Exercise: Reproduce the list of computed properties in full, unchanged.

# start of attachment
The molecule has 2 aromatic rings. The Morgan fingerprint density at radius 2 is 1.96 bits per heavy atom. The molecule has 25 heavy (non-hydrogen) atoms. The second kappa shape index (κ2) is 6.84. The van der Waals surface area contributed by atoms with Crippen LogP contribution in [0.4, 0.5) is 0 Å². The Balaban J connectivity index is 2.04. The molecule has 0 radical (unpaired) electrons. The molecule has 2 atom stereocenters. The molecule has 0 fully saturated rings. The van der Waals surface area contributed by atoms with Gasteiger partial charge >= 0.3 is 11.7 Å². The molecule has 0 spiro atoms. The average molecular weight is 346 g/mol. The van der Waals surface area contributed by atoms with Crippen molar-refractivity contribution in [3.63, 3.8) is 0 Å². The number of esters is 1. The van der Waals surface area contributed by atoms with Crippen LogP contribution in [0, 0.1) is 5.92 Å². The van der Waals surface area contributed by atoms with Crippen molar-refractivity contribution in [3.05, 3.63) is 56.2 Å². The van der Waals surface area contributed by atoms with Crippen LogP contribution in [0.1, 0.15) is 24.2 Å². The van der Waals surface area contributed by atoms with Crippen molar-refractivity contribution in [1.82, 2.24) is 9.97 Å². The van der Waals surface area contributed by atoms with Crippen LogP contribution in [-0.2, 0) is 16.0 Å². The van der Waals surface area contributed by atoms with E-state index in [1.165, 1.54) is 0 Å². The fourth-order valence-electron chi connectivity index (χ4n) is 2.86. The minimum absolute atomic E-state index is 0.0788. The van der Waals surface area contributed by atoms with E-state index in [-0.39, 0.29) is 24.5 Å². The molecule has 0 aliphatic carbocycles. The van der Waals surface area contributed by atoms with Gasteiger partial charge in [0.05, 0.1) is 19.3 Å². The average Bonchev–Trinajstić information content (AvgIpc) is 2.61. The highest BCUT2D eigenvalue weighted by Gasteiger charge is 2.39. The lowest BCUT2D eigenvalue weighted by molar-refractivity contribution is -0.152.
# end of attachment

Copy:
The molecule has 2 aromatic rings. The Morgan fingerprint density at radius 2 is 1.96 bits per heavy atom. The molecule has 25 heavy (non-hydrogen) atoms. The second kappa shape index (κ2) is 6.84. The van der Waals surface area contributed by atoms with Crippen LogP contribution in [0.4, 0.5) is 0 Å². The Balaban J connectivity index is 2.04. The molecule has 0 radical (unpaired) electrons. The molecule has 2 atom stereocenters. The molecule has 0 fully saturated rings. The van der Waals surface area contributed by atoms with Gasteiger partial charge >= 0.3 is 11.7 Å². The molecule has 0 spiro atoms. The average molecular weight is 346 g/mol. The van der Waals surface area contributed by atoms with Crippen molar-refractivity contribution in [3.63, 3.8) is 0 Å². The number of esters is 1. The van der Waals surface area contributed by atoms with Crippen LogP contribution in [0, 0.1) is 5.92 Å². The van der Waals surface area contributed by atoms with Crippen molar-refractivity contribution in [3.05, 3.63) is 56.2 Å². The van der Waals surface area contributed by atoms with Crippen LogP contribution in [0.1, 0.15) is 24.2 Å². The van der Waals surface area contributed by atoms with Crippen molar-refractivity contribution in [1.82, 2.24) is 9.97 Å². The van der Waals surface area contributed by atoms with Crippen LogP contribution in [-0.2, 0) is 16.0 Å². The van der Waals surface area contributed by atoms with E-state index in [1.165, 1.54) is 0 Å². The fourth-order valence-electron chi connectivity index (χ4n) is 2.86. The minimum absolute atomic E-state index is 0.0788. The van der Waals surface area contributed by atoms with E-state index in [-0.39, 0.29) is 24.5 Å². The molecule has 0 aliphatic carbocycles. The van der Waals surface area contributed by atoms with Gasteiger partial charge in [0.05, 0.1) is 19.3 Å². The average Bonchev–Trinajstić information content (AvgIpc) is 2.61. The highest BCUT2D eigenvalue weighted by Gasteiger charge is 2.39. The lowest BCUT2D eigenvalue weighted by molar-refractivity contribution is -0.152.